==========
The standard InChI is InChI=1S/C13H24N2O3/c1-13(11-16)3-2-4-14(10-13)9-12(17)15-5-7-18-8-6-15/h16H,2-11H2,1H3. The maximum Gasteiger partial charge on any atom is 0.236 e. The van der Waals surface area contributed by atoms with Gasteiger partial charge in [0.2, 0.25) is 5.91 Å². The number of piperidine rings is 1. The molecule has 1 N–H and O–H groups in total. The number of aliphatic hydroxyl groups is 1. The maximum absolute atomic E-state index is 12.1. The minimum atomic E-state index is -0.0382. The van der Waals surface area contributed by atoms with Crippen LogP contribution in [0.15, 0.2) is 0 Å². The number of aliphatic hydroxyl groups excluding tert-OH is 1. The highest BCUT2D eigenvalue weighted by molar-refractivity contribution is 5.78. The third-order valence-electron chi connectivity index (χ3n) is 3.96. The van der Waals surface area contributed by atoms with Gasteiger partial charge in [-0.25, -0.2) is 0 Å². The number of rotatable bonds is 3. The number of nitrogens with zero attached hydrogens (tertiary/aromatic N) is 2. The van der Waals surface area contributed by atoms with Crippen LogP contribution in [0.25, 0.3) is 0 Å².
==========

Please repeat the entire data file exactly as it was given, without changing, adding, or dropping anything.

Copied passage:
The standard InChI is InChI=1S/C13H24N2O3/c1-13(11-16)3-2-4-14(10-13)9-12(17)15-5-7-18-8-6-15/h16H,2-11H2,1H3. The maximum Gasteiger partial charge on any atom is 0.236 e. The van der Waals surface area contributed by atoms with Gasteiger partial charge in [0.2, 0.25) is 5.91 Å². The number of piperidine rings is 1. The molecule has 1 N–H and O–H groups in total. The number of aliphatic hydroxyl groups is 1. The maximum absolute atomic E-state index is 12.1. The minimum atomic E-state index is -0.0382. The van der Waals surface area contributed by atoms with Crippen LogP contribution in [0.15, 0.2) is 0 Å². The number of aliphatic hydroxyl groups excluding tert-OH is 1. The highest BCUT2D eigenvalue weighted by molar-refractivity contribution is 5.78. The third-order valence-electron chi connectivity index (χ3n) is 3.96. The van der Waals surface area contributed by atoms with Gasteiger partial charge in [-0.25, -0.2) is 0 Å². The number of rotatable bonds is 3. The number of nitrogens with zero attached hydrogens (tertiary/aromatic N) is 2. The van der Waals surface area contributed by atoms with Crippen LogP contribution in [0.25, 0.3) is 0 Å².